Netgear’s Nighthawk range is the company’s flagship consumer networking device. They’re presumably in your local big box store’s electronics section. They have the flashiest packaging, the finest features, and the highest prices. Netgear Nighthawk X6 EX7700 AC2200 Tri-Band Wi-Fi Mesh Extender follows suit. The X6 EX7700 from Netgear’s Nighthawk range features mesh networking and MU-MIMO technology, but it’s expensive.
We tested the router’s setup, network speed, connectivity, and functionality.
The Setup is Straightforward and Routine
The Netgear Nighthawk X6 works like most Wi-Fi extenders. It has useful features that make setup easier. First, plug it into your router. When it turns on, press the WPS button on your router and the X6, and you’re prepared for basic setup.
The X6’s Router Link LED turns white when connected to your router, indicating a solid connection. If you utilized WPS, the X6 should have copied your router’s network settings, preserving the same SSID and password.
Find the ideal spot for your Wi-Fi extender. We assume you have a dead area since you bought an extension. Move the extension halfway between your router and the dead spot to acquire coverage. For Netgear Wifi Extender Setup visit Mywifiext.
If the Router Link LED isn’t white, move the extension closer to your router for the best speed, but amber is still “excellent.” If there’s still no coverage, move it further away. The Router Link LED helps locate your router’s Wi-Fi coverage without accessing the web interface.
You must utilize the web interface if you don’t want to use WPS or have a concealed SSID. You can do this by connecting to the extender using one of the two Ethernet ports on the rear of the unit or by joining the temporary Wi-Fi network it generates.
Web interface setup is only a little more complicated than WPS. A wizard will help you clone your router’s settings or set up the extension under fresh SSIDs.
Software: Everything in the Background
You don’t need to locally install any software to utilize the Nighthawk X6. Likely, you won’t even need to see the extender’s UI if you connect to your router using WPS. But you’ll eventually have to use the web browser if you need to adjust the settings. The same holds true if the extension and router are no longer connected. To log in and troubleshoot, you must connect via a wired or wireless connection.
But don’t be alarmed by the web interface. Advanced users can choose from various options, including MAC filtering, setting a static IP address for the extender, time-based usage restrictions, and all the other features you would often find with a Netgear product. However, there won’t be as much choice as with custom firmware like OpenWRT.
Network performance: Consistently Strong Signal
The Nighthawk X6 has one 400Mbps 2.4GHz band and two 866Mbps 5GHZ bands. Theoretically, this offers 2.2Gbps, however, one of the 5GHz frequencies is required for Fastlane3. Fastlane3 creates a direct link with the router to reduce congestion and packet drop. X6’s quad-core CPU should speed up request processing.
10 to 25 feet from the extender, we got 150Mbps down. We usually receive 300Mbps from our router’s Wi-Fi, so this isn’t terrible. We slowed from 25 to 40 feet distant. After 50 feet, signal dropouts began. At 75 feet, the network died. Results depend on living space. Walls and floors block Wi-Fi signals. Thickness reduces signal range. Overall, we liked the Nighthawk X6’s range.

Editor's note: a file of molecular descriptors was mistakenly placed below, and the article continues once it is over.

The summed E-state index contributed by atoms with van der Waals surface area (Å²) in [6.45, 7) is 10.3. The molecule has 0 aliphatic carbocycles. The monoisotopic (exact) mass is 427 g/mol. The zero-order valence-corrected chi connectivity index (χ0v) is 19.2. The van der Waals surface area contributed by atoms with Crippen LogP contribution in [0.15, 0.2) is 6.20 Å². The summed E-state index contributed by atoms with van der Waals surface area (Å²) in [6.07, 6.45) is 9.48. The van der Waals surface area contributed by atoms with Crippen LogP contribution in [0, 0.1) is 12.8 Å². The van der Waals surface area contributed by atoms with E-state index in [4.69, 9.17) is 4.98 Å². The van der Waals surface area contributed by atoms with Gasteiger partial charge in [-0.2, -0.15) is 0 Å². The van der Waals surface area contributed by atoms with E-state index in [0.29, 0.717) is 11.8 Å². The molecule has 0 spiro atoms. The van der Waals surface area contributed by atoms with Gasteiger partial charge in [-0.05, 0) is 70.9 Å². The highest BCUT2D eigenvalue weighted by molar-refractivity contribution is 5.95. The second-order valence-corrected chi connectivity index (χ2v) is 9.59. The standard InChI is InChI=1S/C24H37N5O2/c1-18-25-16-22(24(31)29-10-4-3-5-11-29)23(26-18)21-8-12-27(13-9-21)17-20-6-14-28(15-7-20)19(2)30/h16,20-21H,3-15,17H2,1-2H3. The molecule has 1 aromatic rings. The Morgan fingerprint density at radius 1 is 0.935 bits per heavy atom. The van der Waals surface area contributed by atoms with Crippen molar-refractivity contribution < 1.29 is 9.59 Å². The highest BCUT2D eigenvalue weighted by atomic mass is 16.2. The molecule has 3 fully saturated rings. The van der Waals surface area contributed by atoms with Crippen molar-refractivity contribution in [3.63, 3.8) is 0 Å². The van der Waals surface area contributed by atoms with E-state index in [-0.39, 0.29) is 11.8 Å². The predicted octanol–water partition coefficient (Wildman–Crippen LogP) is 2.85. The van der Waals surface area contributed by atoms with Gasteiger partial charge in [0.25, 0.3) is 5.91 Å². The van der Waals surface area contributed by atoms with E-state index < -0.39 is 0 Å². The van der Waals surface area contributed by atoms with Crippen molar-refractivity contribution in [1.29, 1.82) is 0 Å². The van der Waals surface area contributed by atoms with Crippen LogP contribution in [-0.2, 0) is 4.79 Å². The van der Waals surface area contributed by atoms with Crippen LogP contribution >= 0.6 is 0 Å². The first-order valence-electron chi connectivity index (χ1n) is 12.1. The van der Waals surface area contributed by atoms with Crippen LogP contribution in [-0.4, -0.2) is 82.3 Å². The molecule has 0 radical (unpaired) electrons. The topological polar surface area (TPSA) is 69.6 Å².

Connectivity: Link Everything
The X6 offers MU-MIMO (multi-user, multiple input, multiple outputs), making it an excellent choice if many devices will be utilized simultaneously. It streamlines requests and reduces network congestion. Not every device is MU-MIMO compatible, especially older ones, so bear that in mind if most of your hardware is older than two years.
The X6’s ability to construct mesh networks helps justify its high price. A mesh network is a group of devices that work together to send you data. If you have multiple X6 extenders enabled, they’ll work together to send requests to your router and return data.
If you have a large area to cover, you can chain together extenders or place them in strategically overlapping locations, and they’ll automatically adjust to your needs. Setting up a mesh network is easy and requires little configuration.
You probably won’t need a full mesh network unless your home is big. Netgear says one X6 can cover 2200 square feet. Unless you live somewhere palatial or with numerous levels, you won’t receive much benefit from a mesh network.
There’s no standard for mesh networking, so if you implement one with Netgear, you’ll be stuck with its unique form. Buying more extenders can be costly. Most people with a large living space will find it easier to use Google Wifi or Netgear Orbi. Costly but easier to set up and manage.
Cost: Not Very Affordable
Where the Netgear Nighthawk X6 falters is in the price. You must carefully consider whether you need any of the extra functions it offers, given that its MSRP is $159.99. MU-MIMO isn’t a significant concern if you’re extending Wi-Fi in your home, and only a few people will be utilizing it.
The X6’s ability to use the same SSIDs as your route is another of its widely praised features. But you can do it with any extension; depending on the model, it might not be automatic. The X6 doesn’t do much to set itself apart from other AC2200 extenders, other from mesh networking, which is only going to be beneficial if you need to expand Wi-Fi coverage to a very big area or have a multi-story home.
The Netgear Nighthawk X6 EX7700 Mesh Wi-Fi Extender is feature-rich, attractive, and offers dependable performance. The features that set it apart from the competition are just not necessities for most users. Unfortunately, the price is a little too exorbitant compared to other extenders on the market.